Health dept ‘sleeps over Jaundice outbreak” in Srinagar outskirts
Residents of Fakir Gujri area on the outskirts of Srinagar on Wednesday complained of a massive outbreak of jaundice among children.
Reports said over 200 children of the area have fallen sick with a disease that appears to be jaundice. "They (affected children) have a yellow tinge in eyes and all over skin. They suffer from fever, diarrohea and pain in abdomen," a resident Rafiq Ahmed told Greater Kashmir.
However, in absence of a doctor, and a laboratory to confirm the disease as jaundice, the locals have pinned all their hopes on a local pharmacist and faith healers.
"We are taking our children to peer sahib," said a local whose all five children have taken ill with the disease.
Health authorities expressed ignorance about the issue and said that the matter will be 'checked'.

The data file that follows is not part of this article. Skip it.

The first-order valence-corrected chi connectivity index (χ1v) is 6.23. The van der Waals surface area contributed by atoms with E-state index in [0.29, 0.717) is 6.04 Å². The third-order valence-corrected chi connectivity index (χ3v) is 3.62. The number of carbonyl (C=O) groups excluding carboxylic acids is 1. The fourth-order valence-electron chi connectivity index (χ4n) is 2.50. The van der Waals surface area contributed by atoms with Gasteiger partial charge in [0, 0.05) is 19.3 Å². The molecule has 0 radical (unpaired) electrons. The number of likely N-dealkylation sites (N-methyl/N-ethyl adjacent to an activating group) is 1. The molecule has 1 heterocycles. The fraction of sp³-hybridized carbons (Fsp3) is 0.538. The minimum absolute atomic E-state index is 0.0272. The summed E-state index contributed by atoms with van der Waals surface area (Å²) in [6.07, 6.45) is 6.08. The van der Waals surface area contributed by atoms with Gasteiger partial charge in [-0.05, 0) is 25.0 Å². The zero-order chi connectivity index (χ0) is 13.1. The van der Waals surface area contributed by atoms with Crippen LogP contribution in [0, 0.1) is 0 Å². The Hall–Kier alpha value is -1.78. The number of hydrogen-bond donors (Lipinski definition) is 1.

There is a sub-center in Fakir Gujri, directly under the control of GMC Srinagar.
Principal Medical College Srinagar, Dr. Kaiser Ahmed said that he would look into it. "I do not have information about it but will check what the matter is. It will be resolved," he said.
Dr. Sumir Ji Mattoo, Director Health Services Kashmir said that since Fakir Gujri is monitored by GMC Srinagar, it is not the responsibility of DHSK. "Still we will send our team to the area tomorrow to see what the matter is," he said.
As per reports, no doctor is available in Fakir Gujri or its viscinity. A doctor, who used to visit the area in past has also stopped visiting the area.
Dr. Salim Khan, HoD Social and Preventive Medicine who is In-charge of the health system in the area said, "The area has a sub-center, it is not supposed to have a doctor."
He stated that GMC sends a PG student to the area twice a week. "We have not received any information of any outbreak from our doctor," he said.
He added that the area with a population of 1700 people has Harvan as the nearest PHC.
The hamlet has no access to water supply as all the taps in the area run dry, the residents said.
People consume water from springs but don't believe that water could be responsible for the outbreak of jaundice, a water-borne disease.
"Our children have fallen ill. They take meals from Anganwari centers and that is what is not of standard quality," said Rafeeq Ahmed.